The past and the future

I saw this graphic on Twitter today (via Chris Cline) and it made me think. Are there really two types of schools, or is this really an oversimplification? I would argue from my own experiences of visiting hundreds of schools across the globe, that there is actually a spectrum. Clearly the binary is used as a rhetorical device, and in reality, each teacher is unique in the way they approach and practice their pedagogy. And yet there is a cogent argument in this statement.

I believe that what Wes Kieschnick is arguing here is that some schools develop a culture that militates against future oriented education. If schools ignore the need to prepare young people for a future that is uncertain and volatile, and instead fall back into the comfortable armchair of content delivery, then they fall into the latter category. If they focus on developing children's abilities to think critically, solve problems and express themselves creatively, they will be preparing them for a future that will probably demand such skills. If teachers encourage children to learn from their failures and challenge them to never give up, they will be developing grit and resilience. If, instead of focusing solely on facts and content, teachers also show children how to generate their own content and be wise to the provenance and veracity of the content they discover online, they will give them a fighting chance in a world riddled with fake news and post-truth.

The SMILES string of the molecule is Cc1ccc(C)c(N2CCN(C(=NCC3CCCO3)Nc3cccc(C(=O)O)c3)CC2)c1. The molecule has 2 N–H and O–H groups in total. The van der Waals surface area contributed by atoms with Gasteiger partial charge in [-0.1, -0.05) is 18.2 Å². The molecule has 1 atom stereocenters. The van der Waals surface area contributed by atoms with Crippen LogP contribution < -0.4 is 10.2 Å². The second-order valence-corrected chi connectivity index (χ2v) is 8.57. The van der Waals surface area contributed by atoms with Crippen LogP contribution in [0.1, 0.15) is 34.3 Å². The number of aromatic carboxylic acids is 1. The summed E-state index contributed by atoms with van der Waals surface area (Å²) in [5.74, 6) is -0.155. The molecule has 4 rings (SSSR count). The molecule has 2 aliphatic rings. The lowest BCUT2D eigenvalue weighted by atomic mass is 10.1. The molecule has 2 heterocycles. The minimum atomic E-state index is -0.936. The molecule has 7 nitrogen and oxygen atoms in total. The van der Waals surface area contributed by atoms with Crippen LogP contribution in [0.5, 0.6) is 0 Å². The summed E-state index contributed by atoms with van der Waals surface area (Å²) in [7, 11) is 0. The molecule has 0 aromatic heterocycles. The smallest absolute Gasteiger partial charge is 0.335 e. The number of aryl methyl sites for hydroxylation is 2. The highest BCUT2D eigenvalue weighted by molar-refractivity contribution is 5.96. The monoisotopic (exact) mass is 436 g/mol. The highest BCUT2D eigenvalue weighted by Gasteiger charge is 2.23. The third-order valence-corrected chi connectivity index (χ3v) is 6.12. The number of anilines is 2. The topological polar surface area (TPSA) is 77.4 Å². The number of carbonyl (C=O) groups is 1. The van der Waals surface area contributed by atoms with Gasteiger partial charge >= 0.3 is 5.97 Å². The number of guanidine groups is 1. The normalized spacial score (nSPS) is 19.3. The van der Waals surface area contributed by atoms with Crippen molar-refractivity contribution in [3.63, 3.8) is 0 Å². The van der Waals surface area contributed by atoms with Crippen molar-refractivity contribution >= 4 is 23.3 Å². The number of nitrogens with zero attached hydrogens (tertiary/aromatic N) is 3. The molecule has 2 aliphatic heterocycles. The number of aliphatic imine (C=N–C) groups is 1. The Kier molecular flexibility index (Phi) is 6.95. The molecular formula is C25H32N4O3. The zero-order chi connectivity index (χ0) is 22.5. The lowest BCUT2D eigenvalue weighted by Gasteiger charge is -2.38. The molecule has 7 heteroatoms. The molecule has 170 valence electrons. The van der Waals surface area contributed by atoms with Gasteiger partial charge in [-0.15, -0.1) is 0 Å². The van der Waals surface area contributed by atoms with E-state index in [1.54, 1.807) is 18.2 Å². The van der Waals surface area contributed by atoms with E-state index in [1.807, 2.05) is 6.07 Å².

This is not a debate about whether progressive or traditional teaching is uppermost. It's a discussion around far more important issues and rises above the petty and unproductive squabbling that currently rages on social media. The trads and progs can argue who's right and who's wrong, until they are blue in the face. While they are doing so, the problem is growing that children need learning that will be useful to them when they encounter problems we cannot currently anticipate. It is an important decision that every teacher, every senior management team and every funding body needs to consider: how do we future proof education?

Image by Wes Kieschnick

Creative Commons License
The past and the future by Steve Wheeler was written in Plymouth, England and is licensed under a Creative Commons Attribution-NonCommercial-ShareAlike 3.0 Unported License.


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